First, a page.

I've never been a fan of country music. Until now.
It's not that I have particularly disliked it or avoided it, but it's never really resonated with me. Yet music has always been an important part of my life.
My father was a high school and elementary school band director for 40 years, my mother sings and plays the piano. Music was always in our home. I started taking piano lessons at a young age and took up the clarinet in 4th grade. Later branching out to the saxophone, flute, even a little percussion, all the way through college, my educational experience revolved around my participation in concert band, marching band, solos and ensembles, jazz bands, jazz combos, and anything else related to instrumental music. Music is in my blood. I just never took particular interest in country music.
In recent years, however, I have discovered Bluegrass music. I had a co-worker a few years back who loved Bluegrass and even liked to get together with folks to play it. He tipped me off to a few Bluegrass bands and something about it spoke to me. I love the folk-heavy acoustic sound, tight vocal harmonies, and often Christian themes to the lyrics. There's even an improvisational aspect to it that appeals to me as a longtime fan of jazz music. But I still didn't feel drawn to more mainstream country music.
Then I saw a show at the Grand Ole Opry in Nashville, TN. I live in Utah and work full-remote for a company based in Nashville. My company brought me in for a week to visit the corporate office and meet and work with people in-person. My father, who in retirement has moved to Nashville and become a tour guide for the Grand Ole Opry House, took me to see the Tuesday night show on 9/20/2022.
It was phenomenal.
The lineup for the evening was:
- Jeannie Seely
- Hailey Whitters
- Dailey & Vincent
- We The Kingdom
- Charles Esten
- John Crist
- Jamey Johnson
I knew Daily & Vincent from their Bluegrass albums, and I knew Charles “Chip” Esten was one of the regulars on the Drew Carey version of the improv comedy show Whose Line Is It Anyway?, but I had never heard of the others. Regardless, there was not a single bad performance. Every act was fantastic and enjoyable.
What struck me was the variety. Before my Opry experience, I had what you might call a stereotypical perception of what country music is and what it sounds like. But every act was different – different styles, instrumentation, sound – they had different vibes. Some used the house band. Others brought their own. One just brought his voice and a guitar.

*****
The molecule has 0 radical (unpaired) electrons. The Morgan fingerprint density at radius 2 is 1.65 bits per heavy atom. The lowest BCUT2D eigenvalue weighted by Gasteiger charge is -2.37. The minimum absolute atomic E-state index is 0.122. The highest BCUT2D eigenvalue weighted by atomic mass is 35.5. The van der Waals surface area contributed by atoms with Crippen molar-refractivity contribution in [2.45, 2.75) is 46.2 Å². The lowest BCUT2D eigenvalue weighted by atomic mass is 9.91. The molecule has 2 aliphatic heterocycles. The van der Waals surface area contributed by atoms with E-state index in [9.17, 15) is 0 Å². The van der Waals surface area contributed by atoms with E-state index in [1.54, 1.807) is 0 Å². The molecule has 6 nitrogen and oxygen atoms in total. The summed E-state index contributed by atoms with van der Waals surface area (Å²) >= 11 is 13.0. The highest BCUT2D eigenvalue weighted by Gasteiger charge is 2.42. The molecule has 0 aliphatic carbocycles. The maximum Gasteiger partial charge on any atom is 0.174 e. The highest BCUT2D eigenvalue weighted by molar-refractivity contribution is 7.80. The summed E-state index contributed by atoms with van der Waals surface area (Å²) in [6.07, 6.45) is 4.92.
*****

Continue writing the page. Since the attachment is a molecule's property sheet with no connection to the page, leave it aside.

Jeannie Seely – who just celebrated her 55th anniversary as a member of the Opry – opened the show with classic country flair.
Hailey Whitters – a new and budding artist – brought youth and spunk with her hit Everything She Ain't.
Daily & Vincent departed from their Bluegrass roots and played a few tunes from their new country album. They were fantastic, both as musicians and vocalists, and were one of the highlights of the evening for me. They also got to talk a bit about their new cover of I'll Leave My Heart in Tennessee being made a new state song for the state of Tennessee.
We The Kingdom brought a lot of energy with their Christian rock sound. They were all over the stage and I saw a lot of believers in the audience in full praise and worship mode. Definitely the most energetic act of the night.
Charles Esten sounded great – I had no idea he had this kind of talent. His duet with Julia Cole singing Worst Day was particularly memorable.
Jon Crist – a comedian – was hilarious and had the audience laughing pretty much his whole act.
But they saved the best for last with Jamey Johnson. I had never heard him before. He walked intentionally onto the stage with only his guitar and his voice – no band, no backup singers. A man of few words, his performance was just breathtaking. The audience particularly loved his rendition of In Color. And he ended with a stirring tribute to fallen military members called 21 Guns. He got a standing ovation as he quickly thanked the audience walked off the stage.
If there's one thing I learned about country music that night at the Opry, it's that it deserves a spot in my personal music library. From this single show it was obvious there are so many different styles, sounds, and themes in the world of country music. Like any other music genre, some flavors of country may not appeal to you, but others will.
Music from that night at the Opry has been playing in my mind ever since. I looked up the artists, listened to more of their music, and found a lot to appreciate and enjoy.
Later in the week I went on one of my dad's tours at the Opry. I learned more about its history and legacy, what makes it so special, and why artists like Garth Brooks consider their membership in the Grand Ole Opry to be the pinnacle of their career. There's something special about it. I know, because my first visit to the Grand Ole Opry was a special one. And it won't be my last.
#100DaysToOffload (No. 17)